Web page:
Hi. 👋🏼We need to talk.
Now, as you read this, I want you to picture us curled up on my couch drinking a cup of coffee. I don't have a rug yet, or a coffee table, so just work with me. But it's important that you hear my heart on this even more than my words. I write about these things largely to give insight into what it's like to be on this side of infertility (or adoption, or anything else I write about). This isn't about pointing a finger at anyone to say "SEE? You were wrong!" rather my hope is to offer some fresh perspective.
When it comes to public commentary on the topic of infertility, I feel like I've literally heard all the things over these past eight years.
A personal favorite is the time I was checking out at Publix about a year after we'd begun trying to get pregnant. The cashier, an aging woman named Doris, was attempting small talk while she scanned my groceries.
"Do you have any kids?" she asked, her southern accent thick.
"Not yet," I replied.
"Why??" Doris put down a case of Diet Coke and stared at me, bewildered.
"Well, I mean...we want kids. We are trying..." I was starting to feel uncomfortable and Doris' intensity was growing.
"Oh honey!" she shook a long, bony finger at me. "You must just not be doing "IT" right! Do you know the right way to do it?" She put a lot of emphasis on the word it, stared at me and waited for my answer.
My mouth gaped as I tried to think of a response. Though words failed me, Doris had a few more of her own.
"You do know position is everything..."
I think I blacked out for a second and I definitely called my mom crying once I got to the car. What I didn't know at the time was that Doris was simply a glimpse of advice to come.
I once had a preacher ask me if I had any unconfessed sin in my life. (What he meant was, you must be doing something in your life that is keeping God from allowing pregnancy.)
I had another man, a Pentecostal farmer from Texas, tell me that there was a curse on my womb because I'd owned Cabbage Patch dolls in my childhood. "You got to burn all those, darlin'. Then God'll open up the floodgates."
These three are just drops in the buckets of counsel I've heard.
Just relax! You'll get pregnant when you stop trying.*
You were right to adopt. Everyone gets pregnant after they adopt.**
You know, if it's God's will for you, you'll be able to get pregnant.
I have received scores of platitudes from many people, but that last one is still the hardest for me. It isn't because I disagree with the statement itself. What I don't agree with is the implied meaning-- the unspoken part of the equation.
When you say: "If it is in God's will for you, you'll get pregnant."
You most likely mean: "I hate to see you walk through this. I trust God with your life and your family."
But you are also implying: "If you don't get pregnant, it is not in God's will for your life. He chose most other women to carry children, but you didn't make the cut."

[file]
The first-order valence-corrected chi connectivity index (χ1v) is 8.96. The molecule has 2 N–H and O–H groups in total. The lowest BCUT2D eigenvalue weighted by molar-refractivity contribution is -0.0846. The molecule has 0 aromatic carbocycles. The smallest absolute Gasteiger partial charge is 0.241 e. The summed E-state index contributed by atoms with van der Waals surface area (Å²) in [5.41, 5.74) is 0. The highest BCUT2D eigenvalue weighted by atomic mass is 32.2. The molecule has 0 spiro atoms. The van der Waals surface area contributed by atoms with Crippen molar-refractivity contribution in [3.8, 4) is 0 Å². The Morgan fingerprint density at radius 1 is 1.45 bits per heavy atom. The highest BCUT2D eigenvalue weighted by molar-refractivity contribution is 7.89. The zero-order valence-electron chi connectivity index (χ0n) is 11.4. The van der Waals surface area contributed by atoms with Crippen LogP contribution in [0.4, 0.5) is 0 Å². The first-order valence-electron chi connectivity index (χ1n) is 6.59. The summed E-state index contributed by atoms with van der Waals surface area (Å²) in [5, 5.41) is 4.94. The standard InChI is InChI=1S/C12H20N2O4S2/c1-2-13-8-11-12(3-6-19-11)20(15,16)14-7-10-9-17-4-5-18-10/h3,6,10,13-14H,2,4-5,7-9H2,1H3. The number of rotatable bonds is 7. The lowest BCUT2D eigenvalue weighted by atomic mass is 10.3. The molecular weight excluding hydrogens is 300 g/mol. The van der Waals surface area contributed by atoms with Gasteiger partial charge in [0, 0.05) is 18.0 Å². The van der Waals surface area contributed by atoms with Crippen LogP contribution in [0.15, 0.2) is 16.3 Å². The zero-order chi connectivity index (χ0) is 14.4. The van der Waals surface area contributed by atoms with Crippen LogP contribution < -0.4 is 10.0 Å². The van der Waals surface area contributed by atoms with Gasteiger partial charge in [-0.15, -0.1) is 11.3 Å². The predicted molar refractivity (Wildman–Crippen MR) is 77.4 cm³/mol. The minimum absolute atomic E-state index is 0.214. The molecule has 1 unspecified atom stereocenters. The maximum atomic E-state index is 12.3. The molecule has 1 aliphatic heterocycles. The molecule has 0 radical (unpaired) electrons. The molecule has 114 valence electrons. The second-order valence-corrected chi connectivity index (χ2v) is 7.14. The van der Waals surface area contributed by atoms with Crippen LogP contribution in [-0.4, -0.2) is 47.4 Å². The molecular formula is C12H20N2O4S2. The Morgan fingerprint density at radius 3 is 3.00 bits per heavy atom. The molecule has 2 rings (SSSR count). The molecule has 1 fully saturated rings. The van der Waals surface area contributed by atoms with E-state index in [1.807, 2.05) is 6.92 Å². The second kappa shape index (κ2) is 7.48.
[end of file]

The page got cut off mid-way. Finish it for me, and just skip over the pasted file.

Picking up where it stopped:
Now, I'm not a theologian and I don't claim to be. But I do know God, and the more I get to know him, the more this phrase unsettles me.
Personally, I think God is a fan of pregnancy. Jesus could have come to earth by way of a bolt of lightening, or a flaming spaceship surrounded by angels, or any other way he wanted. But heaven chose pregnancy. And that says a lot to me.
Also, in Genesis one of God's first directives to Adam and Eve involves pregnancy.
God blessed them and said to them, "Be fruitful and increase in number; fill the earth and subdue it." Gen 1:28
After a little research I learned that the five major examples of infertility in the Bible were resolved with the birth of a significant character including Isaac, Jacob and Esau, Samson, Samuel and John the Baptist.
At least twice God used fertility as either a reward or comfort to a woman. (Leah and the Shunammite woman)
And there isn't a single instance where God condemned a woman because of barrenness.
It's very painful to hear (even if it's only an implication) that perhaps God doesn't want you to have children. I know that I know that most people who make the "God's will" sort of comments are well-meaning. But I think there is a better way.
It's human nature to want to help someone going through a hard time. As Christians, there can be added pressure to provide some type of meaningful advice. But, I've learned that the people who've impacted me the most in my hard times are the ones with no advice at all. Because what I really need (what any of us need, for that matter) is simply to be reminded that we aren't alone.
The people who have been most impactful in my personal journey are the ones who don't try and fix things. They are the ones who say "I don't know what to say, but I'm here." Showing up is the most powerful thing someone can do.
The next time you come across a woman who's waiting on a baby, perhaps resist the urge to give her biblical advice. She doesn't need to know the story of Abraham and Sarah (NOT HELPFUL to be reminded that you are similar to a woman who conceived in her nineties.) or know where you land doctrinally on the topic of infertility. She will be so blessed to know that you care and that she's in your prayers.
Finally, if you are reading this and you know me and are thinking "Oh no! Is she talking about me?" I'm not. I'm not upset and my feelings aren't hurt. When I hear stuff like this these days, it just reminds me of the younger version of me that was extra sensitive. Unless, of course, you're a Pentecostal farmer from Texas. That guy is still on my bad list.
*This phrase is neither helpful nor accurate. If this is something you say to people- you should stop.
**This is also not true. Don't say this anymore.